(Reuters) – A measles epidemic that has struck at least 225 people in New York since October began with a traveler who visited Israel during the Jewish summer holidays and returned to a predominantly ultra-poor neighborhood. orthodox county of Rockland.
A measles poster is on display at the Venice Family Clinic in Los Angeles, California on February 5, 2015. REUTERS / Lucy Nicholson
A similar pattern took place three months later and nearly 4,800 km apart, when a person who visited Eastern Europe returned to a community with close ties to a local religious group located in Vancouver, Washington State. More than 50 people got sick there.
In both cases, US travelers caught measles in foreign countries where the highly contagious disease reigned and brought it back to places where vaccination rates were too low by US public health standards, triggering the worst epidemics observed in these states for decades.
The US Centers for Disease Control and Prevention report that the New York outbreak has recorded the highest number of imported cases since measles was declared eradicated in the United States in 2000.
According to health officials, the two epidemics are shrinking, after concerted efforts to identify the origins, isolate and inoculate exposed but unprotected people and educate parents who have resisted vaccines.
The disease is especially prevalent among school-aged children whose parents have refused to be vaccinated. Most cited philosophical or religious reasons, or concerns – refuted by medical science – that three-way vaccines against measles, mumps and rubella (MMR) could cause autism, the researchers said. authorities.
Dr. Howard Zucker, commissioner for health in the state of New York, said that another key factor was simple "complacency" at a time when the potential ravages of measles are unknown to parents who reached adulthood after the introduction of the vaccine in 1957.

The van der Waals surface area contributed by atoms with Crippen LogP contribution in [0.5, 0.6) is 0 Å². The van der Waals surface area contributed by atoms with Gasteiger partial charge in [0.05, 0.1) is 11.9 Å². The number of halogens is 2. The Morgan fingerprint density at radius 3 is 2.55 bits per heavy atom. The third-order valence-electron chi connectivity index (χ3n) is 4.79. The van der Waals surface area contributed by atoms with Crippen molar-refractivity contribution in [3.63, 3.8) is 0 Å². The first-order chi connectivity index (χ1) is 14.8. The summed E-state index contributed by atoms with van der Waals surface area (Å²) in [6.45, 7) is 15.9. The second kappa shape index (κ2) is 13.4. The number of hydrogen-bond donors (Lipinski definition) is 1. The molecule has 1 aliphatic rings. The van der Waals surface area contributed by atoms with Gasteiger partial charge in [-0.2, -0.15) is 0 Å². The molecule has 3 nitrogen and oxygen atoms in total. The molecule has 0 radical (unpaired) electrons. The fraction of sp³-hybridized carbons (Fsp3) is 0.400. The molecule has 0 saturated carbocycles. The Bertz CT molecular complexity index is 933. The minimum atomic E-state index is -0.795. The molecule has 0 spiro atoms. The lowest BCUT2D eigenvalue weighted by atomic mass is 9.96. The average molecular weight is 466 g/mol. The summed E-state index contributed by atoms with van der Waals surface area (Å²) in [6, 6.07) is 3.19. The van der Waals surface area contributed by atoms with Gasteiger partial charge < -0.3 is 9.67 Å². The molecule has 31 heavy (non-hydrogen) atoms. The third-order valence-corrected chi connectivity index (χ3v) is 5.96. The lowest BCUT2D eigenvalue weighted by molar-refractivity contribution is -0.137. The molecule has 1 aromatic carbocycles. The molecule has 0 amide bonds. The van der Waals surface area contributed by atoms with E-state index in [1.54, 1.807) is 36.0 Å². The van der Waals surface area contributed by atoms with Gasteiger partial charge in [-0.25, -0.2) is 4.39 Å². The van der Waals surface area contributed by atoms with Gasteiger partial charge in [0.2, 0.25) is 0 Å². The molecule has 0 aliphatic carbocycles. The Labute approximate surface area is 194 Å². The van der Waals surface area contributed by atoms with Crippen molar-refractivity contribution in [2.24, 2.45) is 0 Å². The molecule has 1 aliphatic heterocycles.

In Rockland County, Manhattan's northern suburbs, which accounts for most of the cases, the state has vaccinated 15,000 children since the epidemic began last fall, Zucker said. The Brooklyn district of New York was another hot spot.
However, according to officials, the measles crisis in the states of New York and Washington offers a lesson on the importance of maintaining a minimum level of "collective" vaccination against dangerous and preventable diseases such as measles.
It also highlights the global nature of the fight against the disease, in which a hot spot of infection in one country can trigger a distant epidemic in a weak point of vaccination, said Dr. Scott Lindquist, the largest epidemiologist in Washington.
Here are some key facts about measles and vaccination, according to public health experts and the CDC.
WHAT VACCINATION RATES ARE IDEAL?
A vaccination rate of 95% is necessary to ensure adequate protection of the "herd" in a given population. Rates as low as 60% have been found in areas of New York where measles has spread, said Zucker.
HOW CAN THE MESSES BE OBTAINED?
Symptoms usually include high fever, cough, runny nose and watery eyes, followed by tiny white spots inside the mouth and a red rash that may cover the body.
Serious and life-threatening complications, especially in young children and pregnant women, may include pneumonia and swelling of the brain. Ear infections affect approximately 10% of children with measles and can lead to permanent hearing loss.
Subacute Panencephalitis (SSPE) is a rare but life-threatening complication that can attack the central nervous system seven to ten years after measles recovery.
How mice are contagious?
Measles is spread by accidental contact with the virus, which can persist and remain contagious in the air of an enclosed space up to two hours after its expiration by the carrier of the disease. The transmission rate from an infected person to another person nearby who lacks immunity is about 90%.
ORIGINS OF THE LAST SPARKS?
Health authorities have indicated that the strain of virus identified in the state of Washington is consistent with that widely circulating in Ukraine since last year. The New York epidemic has been followed up, leading to separate outbreaks of measles in Israel and Eastern Europe.
Report from Steve Gorman in Los Angeles; Edited by Bill Tarrant and Peter Cooney